How much information do you post about yourself online?
If you work in the business world, you are likely pretty careful in terms of your personal information posts. You probably use two-factor authentication, have a difficult-to-guess password, and maybe even hire a company like ComSec to check if you have cyber eavesdropping devices or vulnerabilities in your home. But here is the scary thing for individuals, a crafty hacker can compromise your personal privacy by simply getting access to just a few pieces of personal information.
How Much of Your Info is Online?
Social media networks like Twitter and Facebook crave information. That’s their entire bread and butter. They want you to share as much as possible to increase engagement. That’s why they encourage you to post every online purchase you make, every restaurant you eat at, and check into every location you visit. You might think that kind of information is unimportant. It’s just fun to share, right? Well, that all depends on who you are sharing it with.
A good rule of thumb is, if you post it online, everyone has access to it. Yes, you can alter your privacy settings, but bits and pieces of information will likely to get through. Even if you are super reluctant about sharing anything online, what about your family? All they have to do is go to a restaurant with you, tag you in a photo, and bam, that piece of information is online forever.
This isn’t even accounting for the incredible amount of data out there about you on public websites, online directories, ancestry websites, high school reunion groups, data repositories, or even online obituaries.
In the wrong hands, all of those silly little pieces of info can compromise your entire life.
While cybersecurity is rapidly evolving every day to meet the challenges of new threats, you know what isn’t? Phone support. Yes, telephone service is the weak link in the cybersecurity chain. Unlike other forms of cybersecurity, the phone service that most businesses offer only uses a few, easily-accessible pieces of information to give you full access to your account. Let’s go back to all of that “incidental” info we were talking about earlier.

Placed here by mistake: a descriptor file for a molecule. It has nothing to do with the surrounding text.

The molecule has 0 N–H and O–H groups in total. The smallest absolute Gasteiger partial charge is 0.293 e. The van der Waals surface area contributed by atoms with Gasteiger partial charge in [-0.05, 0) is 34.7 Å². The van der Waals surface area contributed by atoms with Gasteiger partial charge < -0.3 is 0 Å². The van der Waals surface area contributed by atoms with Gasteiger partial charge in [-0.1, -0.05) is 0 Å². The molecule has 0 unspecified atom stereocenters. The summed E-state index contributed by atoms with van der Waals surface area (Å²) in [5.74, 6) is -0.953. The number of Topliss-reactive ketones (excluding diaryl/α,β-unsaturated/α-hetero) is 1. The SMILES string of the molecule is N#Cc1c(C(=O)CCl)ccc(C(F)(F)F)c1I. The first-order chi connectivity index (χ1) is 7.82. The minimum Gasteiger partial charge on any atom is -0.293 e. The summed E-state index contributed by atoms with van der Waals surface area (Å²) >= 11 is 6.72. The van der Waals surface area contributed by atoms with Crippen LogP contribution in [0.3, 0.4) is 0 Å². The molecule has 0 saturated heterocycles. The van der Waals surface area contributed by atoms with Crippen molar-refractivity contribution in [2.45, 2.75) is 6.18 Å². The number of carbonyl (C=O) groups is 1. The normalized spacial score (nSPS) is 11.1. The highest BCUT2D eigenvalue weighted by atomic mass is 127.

Imagine that you buy a brand-new sofa at a store and proudly post photos of it online. Well, through social engineering, a malicious hacker can use that information to get your contact information. They only need to call the furniture store you bought the sofa at, pretending to be your spouse. They claim that you are thinking about buying a chair to go with the couch, but you recently moved and they want to “make sure” that the furniture store has the “right” address and phone number on file. Bam, they now have your contact information.
Using that, they can utilize easily-accessible software that can “spoof” your phone number, making it appear like a call from their cell is actually from yours. Voice-altering software is also available that can make changes to the tone of their voice to match your gender. Now all they need is your birthday (which is usually readily available on most social media profiles), and they can call any company in the world and pretend to be you. They will have your contact information, the number calling with match yours, and they can even “verify” your identity with your birth date and zip code.
If you want to see this in action, check out this article from CNN where a reporter hires a hacker to “hack” his life in real-time, right in front of him.
Now, how terrifying is that?
What Can You Do About It?
In this kind of situation, information is knowledge, and knowledge is power. You need to know what kind of information about you is readily available online. You can’t just trust that Facebook’s privacy account settings are taking care of it for you.
These exact situations are the reason why ComSec offers OSINT personal data scans. You provide us with a specific concern and we research open-source information about you related to this concern. Once we have it, we will deliver a report to you, laying out the data we’ve found and where it was accessed. Depending on the information sources, we might even be able to perform data removal services on your behalf. Just knowing where your data lives online is a valuable tool to make improvements in your personal safety and give you peace of mind.
If you’d like to learn more about some of the dangers out there to your personal privacy, both online and off, we invite you to check out the ComSec blog. If you want to get control of the information about you that is floating around online, please feel free to contact us today!
About the Author:
J.D. LeaSure, CCISM, is the President / CEO of ComSec LLC, a global provider of world class counterespionage and TSCM / Cyber TSCM™ services. www.ComSecLLc.com